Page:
Microsoft announced a number of fun new features for its Edge Chromium browser today, and they’re mostly rolling out over the next few months. I’m impatient, so I took a look at what’s coming—vertical tabbed browsing, smart copying-and-pasting, password-checking, and organised “Collections”—and found all the extensions and workarounds you need to try these features out right now.
The problem with the current implementation of tabs in nearly every major browser is that the more tabs you open, the worst your experience gets. I don’t mean to blame you for the unpleasant number of websites you have sitting in the background of your browser. It’s an ugly situation, but sometimes unavoidable. However, the more tabs you jam into your screen, the harder it is to see what each tab actually is—meaning that the very act of navigating to a tab to process its contents, and ideally close it, becomes a trial-and-error process that’s almost guaranteed to encourage you to do anything else.
Enter vertical tabs. Because who needs tiny horizontal tabs when you can instead view a lovely (albeit long) list of vertical tabs—each with the name of the website proudly displayed in the side of your browser, for easier finding. Vertical tabs will soon hit Microsoft’s Edge Chromium browser, but there’s no reason you can’t get started trying them out right now.
Since Edge Chromium supports Chrome extensions (no matter how much your browser might yell at you), I recommend checking out two. First, try vTabs, which is a quick and verbose way to unlock a vertical sidebar for your tabs. There are way too many options for you to fiddle with when installing it, so I recommend unchecking everything but the basic thing you want—vertical tabs—and sticking with that. And when you do, your browser will look something like this:
Yes, I know. The top tabs still exist. Just ignore them or hit F11 to drop your browser into full-screen mode to make them temporarily disappear. And, yes, the extension works on some websites and not on others. Still, it’s a quick little way to see if you like the implementation before it becomes a better, cleaner option in Edge Chromium itself.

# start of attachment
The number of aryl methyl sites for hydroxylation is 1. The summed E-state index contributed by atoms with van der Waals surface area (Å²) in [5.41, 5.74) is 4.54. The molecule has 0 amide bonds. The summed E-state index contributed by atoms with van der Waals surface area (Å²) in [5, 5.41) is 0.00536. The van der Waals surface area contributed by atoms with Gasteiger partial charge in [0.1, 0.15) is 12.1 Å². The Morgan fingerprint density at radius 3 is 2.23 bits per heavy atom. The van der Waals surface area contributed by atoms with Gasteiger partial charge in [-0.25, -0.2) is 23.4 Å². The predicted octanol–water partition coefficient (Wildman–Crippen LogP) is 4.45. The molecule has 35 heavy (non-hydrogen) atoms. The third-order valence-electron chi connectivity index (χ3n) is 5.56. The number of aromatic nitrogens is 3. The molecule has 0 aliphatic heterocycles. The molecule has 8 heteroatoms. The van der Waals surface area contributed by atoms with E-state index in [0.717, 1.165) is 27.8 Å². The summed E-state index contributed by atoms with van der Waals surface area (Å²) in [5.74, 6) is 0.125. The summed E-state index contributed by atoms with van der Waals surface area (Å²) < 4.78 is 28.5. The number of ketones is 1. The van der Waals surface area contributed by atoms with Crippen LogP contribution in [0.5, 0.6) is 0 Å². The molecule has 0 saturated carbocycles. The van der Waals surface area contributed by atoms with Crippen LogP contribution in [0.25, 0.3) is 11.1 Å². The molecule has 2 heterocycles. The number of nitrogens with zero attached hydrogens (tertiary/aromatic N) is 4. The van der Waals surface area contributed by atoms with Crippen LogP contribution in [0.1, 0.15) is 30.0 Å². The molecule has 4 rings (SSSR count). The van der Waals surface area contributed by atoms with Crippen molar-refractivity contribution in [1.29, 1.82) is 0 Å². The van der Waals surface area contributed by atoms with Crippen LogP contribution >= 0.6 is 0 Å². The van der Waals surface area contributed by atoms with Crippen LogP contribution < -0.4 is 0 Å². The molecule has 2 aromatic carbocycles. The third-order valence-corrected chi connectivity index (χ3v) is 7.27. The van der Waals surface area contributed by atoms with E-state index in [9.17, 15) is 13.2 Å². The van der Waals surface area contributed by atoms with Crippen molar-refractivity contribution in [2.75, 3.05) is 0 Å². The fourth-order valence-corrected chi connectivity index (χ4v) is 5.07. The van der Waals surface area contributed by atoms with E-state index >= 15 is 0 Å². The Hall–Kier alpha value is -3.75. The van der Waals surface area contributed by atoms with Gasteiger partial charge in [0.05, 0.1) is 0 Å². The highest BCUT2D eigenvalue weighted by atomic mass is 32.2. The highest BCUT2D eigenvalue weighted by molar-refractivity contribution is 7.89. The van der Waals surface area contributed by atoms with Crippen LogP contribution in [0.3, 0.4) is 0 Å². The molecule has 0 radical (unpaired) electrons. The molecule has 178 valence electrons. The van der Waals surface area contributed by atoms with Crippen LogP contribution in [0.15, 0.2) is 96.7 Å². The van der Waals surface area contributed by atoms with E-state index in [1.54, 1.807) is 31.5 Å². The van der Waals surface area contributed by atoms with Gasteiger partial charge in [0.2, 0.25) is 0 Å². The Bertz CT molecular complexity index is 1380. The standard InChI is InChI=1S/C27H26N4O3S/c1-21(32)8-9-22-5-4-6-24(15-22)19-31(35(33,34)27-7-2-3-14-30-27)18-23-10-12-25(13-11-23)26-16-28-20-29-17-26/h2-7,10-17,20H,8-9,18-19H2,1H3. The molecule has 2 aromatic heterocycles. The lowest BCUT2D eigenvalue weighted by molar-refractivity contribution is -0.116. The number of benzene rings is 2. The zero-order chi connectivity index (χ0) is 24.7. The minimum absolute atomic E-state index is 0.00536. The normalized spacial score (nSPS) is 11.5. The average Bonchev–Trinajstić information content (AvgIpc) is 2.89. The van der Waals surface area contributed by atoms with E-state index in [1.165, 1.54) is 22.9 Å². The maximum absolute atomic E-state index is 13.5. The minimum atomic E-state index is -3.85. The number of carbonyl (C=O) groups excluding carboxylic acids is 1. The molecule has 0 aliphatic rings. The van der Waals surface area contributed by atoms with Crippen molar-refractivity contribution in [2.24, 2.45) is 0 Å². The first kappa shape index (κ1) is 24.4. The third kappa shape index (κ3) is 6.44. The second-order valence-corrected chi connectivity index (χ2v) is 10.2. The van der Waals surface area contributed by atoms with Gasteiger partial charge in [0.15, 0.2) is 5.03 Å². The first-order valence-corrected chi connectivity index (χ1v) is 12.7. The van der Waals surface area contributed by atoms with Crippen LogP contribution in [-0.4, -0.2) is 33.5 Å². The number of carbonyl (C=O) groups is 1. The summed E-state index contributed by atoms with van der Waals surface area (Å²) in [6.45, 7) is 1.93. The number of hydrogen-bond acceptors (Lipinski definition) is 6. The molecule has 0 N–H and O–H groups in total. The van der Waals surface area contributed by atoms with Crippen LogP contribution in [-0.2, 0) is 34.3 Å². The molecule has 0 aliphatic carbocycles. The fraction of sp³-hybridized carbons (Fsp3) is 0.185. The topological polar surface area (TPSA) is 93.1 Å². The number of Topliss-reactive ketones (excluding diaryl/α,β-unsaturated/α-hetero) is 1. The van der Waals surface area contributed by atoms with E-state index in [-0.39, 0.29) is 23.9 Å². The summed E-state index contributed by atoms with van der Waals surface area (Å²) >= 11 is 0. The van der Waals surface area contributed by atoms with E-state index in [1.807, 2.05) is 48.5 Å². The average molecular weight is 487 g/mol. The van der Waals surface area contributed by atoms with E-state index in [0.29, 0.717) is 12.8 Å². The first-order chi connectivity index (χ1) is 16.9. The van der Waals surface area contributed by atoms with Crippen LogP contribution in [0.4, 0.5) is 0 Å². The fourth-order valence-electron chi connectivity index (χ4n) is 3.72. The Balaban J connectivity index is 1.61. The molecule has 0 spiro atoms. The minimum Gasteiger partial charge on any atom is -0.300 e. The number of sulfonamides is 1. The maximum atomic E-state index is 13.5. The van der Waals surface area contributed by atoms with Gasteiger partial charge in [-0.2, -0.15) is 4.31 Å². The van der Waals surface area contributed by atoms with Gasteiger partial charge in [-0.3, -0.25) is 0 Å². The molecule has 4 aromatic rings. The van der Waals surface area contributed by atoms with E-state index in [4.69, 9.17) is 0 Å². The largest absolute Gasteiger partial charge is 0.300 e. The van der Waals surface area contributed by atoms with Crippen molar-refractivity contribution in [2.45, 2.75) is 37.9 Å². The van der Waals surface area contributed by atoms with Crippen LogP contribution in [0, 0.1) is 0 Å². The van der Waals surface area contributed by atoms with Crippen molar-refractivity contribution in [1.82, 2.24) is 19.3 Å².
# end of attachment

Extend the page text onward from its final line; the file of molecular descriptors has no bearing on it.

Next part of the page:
I’m also a fan of the Tree Style Tab extension. It’s not a sidebar—sorry—but it has a nifty little trick to help you stay organised with vertical tabs. All the tabs currently open in your browser appear as their own entities. When you open a new tab from any of them, that tab appears nested under the site that created it, like so:
Close that primary tab that started everything, and the new tabs you opened from them will become their own separate entities—ruining your organisation. But if you’d like to see a breadcrumb-like trail of how you got to wherever you are among all the open tabs you have, it doesn’t get much more useful than this extension.
Microsoft’s new “Smart Copy” feature, arriving in Edge Chromium at some future point, is designed to allow you to preserve the formatting of that which you copy from a website to another application. In other words, when you go to copy a table from a website to an app like Excel, it won’t look like arse:
You can replicate this functionality—for tables, at least—using an extension like Table Capture. Install it, then go ahead and copy and paste something from the web into your favourite spreadsheet application.
This extension isn’t quite as “paint what you want to select” as Microsoft’s Smart Copy feature—and I couldn’t find a data table complex enough that warranted the extension, but that doesn’t mean they don’t exist. A number of the extension’s users note how this helped them copy into Excel that which they couldn’t simply highlight, copy, and paste. And if nothing else, it’s a much faster way to copy a full table to your clipboard than that method.
Also, Table Capture’s author, George Mike, is awesome. When you go to uninstall the extension, you see this:
Now that’s customer service, especially since he lets people use most of the extension’s primary functionality for free.
This one’s easy. Following just about everyone else, Microsoft is unveiling an Edge Chromium feature that will alert you if, or when, your passwords have been compromised in some kind of data breach. Better yet, Microsoft will even make it easy for you to change them by giving you a quick and easy link to your various services’ password-reset pages.
There are plenty of extensions that can mimic this functionality—or, at least, give you enough of a warning that you can then go change your passwords as needed. Google’s own Password Checkup extension comes to mind. The free password manager LastPass has a “security challenge” feature that lets you scan for compromised passwords among your database; the ever-popular 1Password has a similar “Watchtower” feature.
No need to find a third-party extension to get a taste of Microsoft’s “Collections” feature for Edge Chromium, an easy way to organise and export saved information from a number of different websites. You can enable that in the stable version of Edge Chromium right now, thanks to a little hack.
To get started, find the shortcut you use to launch Edge. Right-click on it, select “Properties,” and look for the “Target” line. It should end with something like
msedge.exe”, but it might also have some extra data appended after, like
After whatever comes last, you’ll want to add the following code (with a space between it and whatever came last):
That should look something like this:
Once you’ve done that, launch Edge Chromium as normal, and you’ll see your new Collections option in the upper-right corner. Click it to get started building your first collection of content—websites you’ve visited and notes you want to take.